In recent years, the dry season has become drier and the rainy seasons have shortened, but bring more intense rain events. This means longer periods without rain, the local Ewaso Ngiro River running dry for periods of time, and less frequent but more severe rain events causing an increase in damage to land and reservoirs throughout Mpala.
Currently, the conservancy and community rely on a borehole (well), river water and roof-installed rainwater catchment systems and a storage tank for water. At the current level of population, if the available rooftops at the Centre were to be fully utilized as rainfall catchment systems in wet seasons/years, there would be enough water for eight liters per person per day, which our team calculated as the minimum required for drinking, bathing and cooking. However, with projected population growth, there is an anticipated shortfall of 17 days for wet years and 229 days for dry years. In other words, the storage tanks will run dry too often to sustain the population and foster economic growth in Mpala.
Among the solutions we designed and proposed was a strategy to create enough storage so that during a wet year, back up or safety water stock can be stored away for the shortage during one or two dry seasons because droughts can last years at a time, as the folks at Mpala know too well. This might include aboveground tanks or belowground cisterns – each has benefits and drawbacks including costs and maintenance, but can be reasonably easily implemented with little disturbance to the existing system.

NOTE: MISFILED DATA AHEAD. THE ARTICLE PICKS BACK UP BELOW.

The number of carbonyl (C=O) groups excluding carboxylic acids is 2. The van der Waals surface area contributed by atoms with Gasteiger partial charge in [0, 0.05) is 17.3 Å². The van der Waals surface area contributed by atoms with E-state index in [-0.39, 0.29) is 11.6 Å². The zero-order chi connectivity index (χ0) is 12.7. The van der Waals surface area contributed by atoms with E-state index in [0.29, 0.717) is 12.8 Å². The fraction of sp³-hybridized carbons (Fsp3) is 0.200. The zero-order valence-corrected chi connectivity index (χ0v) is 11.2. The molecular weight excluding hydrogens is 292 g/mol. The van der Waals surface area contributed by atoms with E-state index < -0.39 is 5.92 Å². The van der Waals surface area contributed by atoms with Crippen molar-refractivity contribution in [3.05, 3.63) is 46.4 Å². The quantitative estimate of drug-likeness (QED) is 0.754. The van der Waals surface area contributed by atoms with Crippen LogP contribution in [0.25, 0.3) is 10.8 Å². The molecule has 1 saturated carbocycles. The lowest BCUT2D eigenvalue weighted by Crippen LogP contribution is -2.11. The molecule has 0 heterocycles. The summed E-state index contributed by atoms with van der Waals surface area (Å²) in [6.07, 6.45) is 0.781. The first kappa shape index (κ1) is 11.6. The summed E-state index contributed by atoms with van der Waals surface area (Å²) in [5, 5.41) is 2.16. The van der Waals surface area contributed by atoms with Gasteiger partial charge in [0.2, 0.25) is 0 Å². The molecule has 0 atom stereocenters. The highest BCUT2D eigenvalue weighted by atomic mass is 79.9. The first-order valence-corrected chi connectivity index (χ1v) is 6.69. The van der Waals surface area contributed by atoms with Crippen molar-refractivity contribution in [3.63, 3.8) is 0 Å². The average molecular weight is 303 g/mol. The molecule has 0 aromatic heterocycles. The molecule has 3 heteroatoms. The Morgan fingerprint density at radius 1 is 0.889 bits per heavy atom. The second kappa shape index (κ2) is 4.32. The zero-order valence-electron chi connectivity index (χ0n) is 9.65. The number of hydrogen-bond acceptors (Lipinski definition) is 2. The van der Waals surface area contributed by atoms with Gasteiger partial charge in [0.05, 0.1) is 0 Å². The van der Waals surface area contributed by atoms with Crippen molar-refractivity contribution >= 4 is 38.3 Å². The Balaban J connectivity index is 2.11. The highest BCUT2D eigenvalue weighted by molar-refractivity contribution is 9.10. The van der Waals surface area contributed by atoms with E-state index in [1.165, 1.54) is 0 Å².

In addition to water harvesting, the cleaning and filtering of water is another major concern at Mpala, which is “off the grid” and can’t access large-scale water treatment. Our team did an analysis of current systems and made recommendations regarding relatively cheap yet effective technologies such as floating filtration in water tanks and in-line filtration, which is inexpensive and low-maintenance. In addition, we recommended installing a UV device for sanitation to make water potable.
Total cost of aboveground storage, filtration and Treatment: about $51,000. This investment would allow Mpala to rely less on the borehole (which uses energy to extract water through a pump), and prevent Mpala from having to buy water during droughts, which the organization has had to do in the past. Resource independence is also a safety issue and a political one, as well.